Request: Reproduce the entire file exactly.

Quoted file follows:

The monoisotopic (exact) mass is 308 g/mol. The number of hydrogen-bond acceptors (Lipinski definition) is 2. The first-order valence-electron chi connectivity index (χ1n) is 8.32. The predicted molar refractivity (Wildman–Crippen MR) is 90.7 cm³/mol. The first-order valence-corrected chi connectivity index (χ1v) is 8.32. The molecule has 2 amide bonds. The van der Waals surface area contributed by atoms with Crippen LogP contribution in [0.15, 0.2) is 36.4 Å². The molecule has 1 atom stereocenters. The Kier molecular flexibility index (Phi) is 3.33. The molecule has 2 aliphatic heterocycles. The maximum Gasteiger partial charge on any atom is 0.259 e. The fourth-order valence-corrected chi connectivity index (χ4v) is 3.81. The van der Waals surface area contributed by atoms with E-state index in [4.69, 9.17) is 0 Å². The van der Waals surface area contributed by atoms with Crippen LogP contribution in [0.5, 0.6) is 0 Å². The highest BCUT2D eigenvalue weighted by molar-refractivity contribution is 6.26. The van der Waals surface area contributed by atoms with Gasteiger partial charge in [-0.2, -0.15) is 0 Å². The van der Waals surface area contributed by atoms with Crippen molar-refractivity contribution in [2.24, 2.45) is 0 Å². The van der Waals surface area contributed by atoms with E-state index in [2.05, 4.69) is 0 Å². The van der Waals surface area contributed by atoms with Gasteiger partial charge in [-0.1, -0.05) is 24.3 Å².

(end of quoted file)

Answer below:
The monoisotopic (exact) mass is 308 g/mol. The number of hydrogen-bond acceptors (Lipinski definition) is 2. The first-order valence-electron chi connectivity index (χ1n) is 8.32. The predicted molar refractivity (Wildman–Crippen MR) is 90.7 cm³/mol. The first-order valence-corrected chi connectivity index (χ1v) is 8.32. The molecule has 2 amide bonds. The van der Waals surface area contributed by atoms with Crippen LogP contribution in [0.15, 0.2) is 36.4 Å². The molecule has 1 atom stereocenters. The Kier molecular flexibility index (Phi) is 3.33. The molecule has 2 aliphatic heterocycles. The maximum Gasteiger partial charge on any atom is 0.259 e. The fourth-order valence-corrected chi connectivity index (χ4v) is 3.81. The van der Waals surface area contributed by atoms with E-state index in [4.69, 9.17) is 0 Å². The van der Waals surface area contributed by atoms with Crippen LogP contribution in [0.5, 0.6) is 0 Å². The highest BCUT2D eigenvalue weighted by molar-refractivity contribution is 6.26. The van der Waals surface area contributed by atoms with Gasteiger partial charge in [-0.2, -0.15) is 0 Å². The van der Waals surface area contributed by atoms with Crippen molar-refractivity contribution in [2.24, 2.45) is 0 Å². The van der Waals surface area contributed by atoms with E-state index in [2.05, 4.69) is 0 Å². The van der Waals surface area contributed by atoms with Gasteiger partial charge in [-0.1, -0.05) is 24.3 Å².